JCU code of conduct on public comment


Published in Campus Review, 16-22 October 1996, p. 32

A DRAFT document on the question of when academic staff may make public comment is circulating at James Cook University.

The university has a "clear interest in the content of public comments made by members of staff acting in their professional capacity, and of comments made about staff acting in that capacity," the document says.

Produced by former JCU vice-chancellor Professor Ray Golding, it suggests a code of conduct saying the university expects its staff to ensure their public comment:

Staff members are free to make public comment as private citizens, but such comment must not involve any use of the university arms, emblem or letterhead or make explicit their association with the university.

The document classifies types of public comment: official, professional and private, as well as comments made via electronic communications.

It details the appropriate authorisations that must be obtained before being able to make official comment on behalf of the university, but it is the guidelines on professional comment which have drawn the most heated response from staff.

Academic staff members have a right to make public comment that makes explicit their association with the university, but only where such comment is made in a scholarly or professional capacity.

The document then goes on to advise that:

Dr Henry Reynolds, an Australian Research Council senior research fellow based at JCU and a frequent national commentator on Aboriginal issues, described the document as unacceptable and inappropriate.

"It is unacceptable that people can't criticise the university. It is absurd and ridiculous," Reynolds said.

"It may be the intention or not, but compliance would bring the public commentary in which I am engaged to an end."

Reynolds said anything could be construed as "sensitive" and that it was quite ridiculous for a grown academic to have to go to a head of department for his or her comment.

"As for interdisciplinary topics, I would have thought everything is. If you have got to canvass your colleagues, it could take a week, and that is assuming you could come to a common viewpoint."

Timing is everything in terms of responding to media queries and, as interviews are never scripted, consulting with community relations would be a waste of time and inhibit taking part in a given debate, he said.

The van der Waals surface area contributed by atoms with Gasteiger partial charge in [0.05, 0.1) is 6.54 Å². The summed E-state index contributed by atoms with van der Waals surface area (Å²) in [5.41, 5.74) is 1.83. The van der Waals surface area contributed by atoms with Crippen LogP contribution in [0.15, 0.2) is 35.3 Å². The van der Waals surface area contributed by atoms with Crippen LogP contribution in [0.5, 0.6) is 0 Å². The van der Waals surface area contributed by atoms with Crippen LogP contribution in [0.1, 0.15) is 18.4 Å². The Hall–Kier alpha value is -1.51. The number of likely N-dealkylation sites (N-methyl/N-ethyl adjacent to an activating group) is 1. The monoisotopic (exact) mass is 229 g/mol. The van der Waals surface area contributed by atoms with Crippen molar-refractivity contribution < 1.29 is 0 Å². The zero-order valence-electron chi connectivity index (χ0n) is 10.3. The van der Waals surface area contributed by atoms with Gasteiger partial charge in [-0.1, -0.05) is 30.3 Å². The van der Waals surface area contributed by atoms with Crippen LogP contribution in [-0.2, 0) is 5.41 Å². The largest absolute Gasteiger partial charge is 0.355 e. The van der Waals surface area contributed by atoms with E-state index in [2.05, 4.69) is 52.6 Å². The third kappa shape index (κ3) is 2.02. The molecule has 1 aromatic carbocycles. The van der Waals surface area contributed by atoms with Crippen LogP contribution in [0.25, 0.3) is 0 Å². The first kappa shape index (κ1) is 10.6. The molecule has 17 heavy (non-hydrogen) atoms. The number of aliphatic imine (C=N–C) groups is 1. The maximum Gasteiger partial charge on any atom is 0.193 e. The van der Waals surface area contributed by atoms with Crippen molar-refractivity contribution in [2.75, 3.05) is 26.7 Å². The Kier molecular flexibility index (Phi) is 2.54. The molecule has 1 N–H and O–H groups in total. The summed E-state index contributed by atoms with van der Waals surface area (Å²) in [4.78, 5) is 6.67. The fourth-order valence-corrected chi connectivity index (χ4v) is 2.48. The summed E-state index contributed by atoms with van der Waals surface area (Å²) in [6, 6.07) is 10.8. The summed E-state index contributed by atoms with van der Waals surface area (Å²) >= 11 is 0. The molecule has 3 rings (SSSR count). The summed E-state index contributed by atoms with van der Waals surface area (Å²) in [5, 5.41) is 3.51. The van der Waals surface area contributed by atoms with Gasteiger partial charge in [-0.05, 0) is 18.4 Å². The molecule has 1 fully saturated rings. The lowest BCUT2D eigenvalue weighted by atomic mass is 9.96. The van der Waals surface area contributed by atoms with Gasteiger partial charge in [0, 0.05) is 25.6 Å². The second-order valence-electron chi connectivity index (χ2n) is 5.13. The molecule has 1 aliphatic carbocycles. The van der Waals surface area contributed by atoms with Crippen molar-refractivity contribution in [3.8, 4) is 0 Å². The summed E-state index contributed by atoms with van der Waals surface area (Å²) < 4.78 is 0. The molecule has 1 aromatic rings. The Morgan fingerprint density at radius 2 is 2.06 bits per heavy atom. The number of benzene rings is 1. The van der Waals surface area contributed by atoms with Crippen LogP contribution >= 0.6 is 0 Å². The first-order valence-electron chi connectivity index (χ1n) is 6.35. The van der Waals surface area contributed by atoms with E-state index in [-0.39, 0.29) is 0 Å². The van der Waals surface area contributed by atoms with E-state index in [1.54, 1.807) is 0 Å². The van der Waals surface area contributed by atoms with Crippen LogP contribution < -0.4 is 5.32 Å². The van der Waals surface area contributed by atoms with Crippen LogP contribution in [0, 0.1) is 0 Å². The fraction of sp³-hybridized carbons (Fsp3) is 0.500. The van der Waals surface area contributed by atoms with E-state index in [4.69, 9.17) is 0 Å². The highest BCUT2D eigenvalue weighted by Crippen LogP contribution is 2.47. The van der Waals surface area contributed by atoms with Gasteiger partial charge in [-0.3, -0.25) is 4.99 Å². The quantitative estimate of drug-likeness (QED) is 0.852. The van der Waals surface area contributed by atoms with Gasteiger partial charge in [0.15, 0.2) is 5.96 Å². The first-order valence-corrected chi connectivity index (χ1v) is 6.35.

He also questioned whether if a university was able to disassociate itself from an academic's public comment that academic could then turn around and disassociate the university from their output of serious publications.

Asked if he thought the university may feel the need to develop the policy to protect itself from legal action, Reynolds said every university faced that situation.

"Every media outlet does not shut down because they are afraid they might be sued. I think the university has to commit itself and be willing to confront the people who use the law as an intimidatory weapon."

James Cook University registrar Robin Gulliver said the policy document came out of discussions that took place at council when a number of James Cook staff members were part of the public debate surrounding the Keith Williams plan to develop a resort at Point Hinchinbrook.

"The vice-chancellor of the time, Professor [Ray] Golding, undertook to have a policy prepared so that the university situation could be clarified," Gulliver said.

The document would now be revised and sent to the November meeting of the academic board, he said.

"There has been a certain amount of comment in the university that such a policy is not needed. Academic board might decide that it is not needed and may advise council that way. Council may adopt a policy or it may not. It is difficult to say at this stage."

Gulliver said debate on the policy had brought attention to the fact that litigation could arise from academics making public comments.

"Even if we don't have a policy, we will have guidelines which will indicate when staff are covered by the university's insurers and when they are not."

He said a lot of the debate had been generated by a sense that staff had a right to speak on anything, the traditional role of the academic, but that they can fall back on the university when legal action results.

"If a staff member speaks outside their area of expertise, they might be out on their own and that has to be acknowledged."

Professor John Hay, vice-chancellor of the University of Queensland, has said he would do all he could "to encourage staff to maintain regular contacts with the media, because I see this as a key means of forging even stronger links with the local and wider communities".

This document is located on the

Suppression of dissent website

in the section on Documents

in the subsection on Australian university speech codes